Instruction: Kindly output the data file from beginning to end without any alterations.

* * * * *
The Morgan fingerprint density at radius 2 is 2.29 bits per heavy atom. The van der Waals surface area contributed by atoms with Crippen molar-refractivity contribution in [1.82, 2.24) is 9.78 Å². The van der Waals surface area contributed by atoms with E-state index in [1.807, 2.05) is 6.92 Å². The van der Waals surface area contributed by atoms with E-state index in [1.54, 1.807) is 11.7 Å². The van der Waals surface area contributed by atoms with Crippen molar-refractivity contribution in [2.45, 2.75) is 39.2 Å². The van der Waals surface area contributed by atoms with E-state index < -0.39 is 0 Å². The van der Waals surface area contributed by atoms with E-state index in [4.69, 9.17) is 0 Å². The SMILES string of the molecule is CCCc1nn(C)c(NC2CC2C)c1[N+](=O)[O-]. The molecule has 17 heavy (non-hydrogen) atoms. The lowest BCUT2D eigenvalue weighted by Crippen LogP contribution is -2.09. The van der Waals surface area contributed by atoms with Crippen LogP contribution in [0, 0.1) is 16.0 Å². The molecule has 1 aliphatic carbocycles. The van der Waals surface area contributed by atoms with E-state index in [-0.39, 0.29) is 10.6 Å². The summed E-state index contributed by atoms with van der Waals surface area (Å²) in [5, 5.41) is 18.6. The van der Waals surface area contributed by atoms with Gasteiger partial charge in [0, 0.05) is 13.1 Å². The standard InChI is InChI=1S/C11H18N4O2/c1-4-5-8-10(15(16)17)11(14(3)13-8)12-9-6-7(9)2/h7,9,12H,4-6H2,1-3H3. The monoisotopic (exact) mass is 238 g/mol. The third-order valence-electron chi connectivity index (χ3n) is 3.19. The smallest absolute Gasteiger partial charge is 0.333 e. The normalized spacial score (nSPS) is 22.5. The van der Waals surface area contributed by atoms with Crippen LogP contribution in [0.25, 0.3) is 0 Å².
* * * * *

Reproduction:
The Morgan fingerprint density at radius 2 is 2.29 bits per heavy atom. The van der Waals surface area contributed by atoms with Crippen molar-refractivity contribution in [1.82, 2.24) is 9.78 Å². The van der Waals surface area contributed by atoms with E-state index in [1.807, 2.05) is 6.92 Å². The van der Waals surface area contributed by atoms with E-state index in [1.54, 1.807) is 11.7 Å². The van der Waals surface area contributed by atoms with Crippen molar-refractivity contribution in [2.45, 2.75) is 39.2 Å². The van der Waals surface area contributed by atoms with E-state index < -0.39 is 0 Å². The van der Waals surface area contributed by atoms with E-state index in [4.69, 9.17) is 0 Å². The SMILES string of the molecule is CCCc1nn(C)c(NC2CC2C)c1[N+](=O)[O-]. The molecule has 17 heavy (non-hydrogen) atoms. The lowest BCUT2D eigenvalue weighted by Crippen LogP contribution is -2.09. The van der Waals surface area contributed by atoms with Crippen LogP contribution in [0, 0.1) is 16.0 Å². The molecule has 1 aliphatic carbocycles. The van der Waals surface area contributed by atoms with E-state index in [-0.39, 0.29) is 10.6 Å². The summed E-state index contributed by atoms with van der Waals surface area (Å²) in [5, 5.41) is 18.6. The van der Waals surface area contributed by atoms with Gasteiger partial charge in [0, 0.05) is 13.1 Å². The standard InChI is InChI=1S/C11H18N4O2/c1-4-5-8-10(15(16)17)11(14(3)13-8)12-9-6-7(9)2/h7,9,12H,4-6H2,1-3H3. The monoisotopic (exact) mass is 238 g/mol. The third-order valence-electron chi connectivity index (χ3n) is 3.19. The smallest absolute Gasteiger partial charge is 0.333 e. The normalized spacial score (nSPS) is 22.5. The van der Waals surface area contributed by atoms with Crippen LogP contribution in [0.25, 0.3) is 0 Å².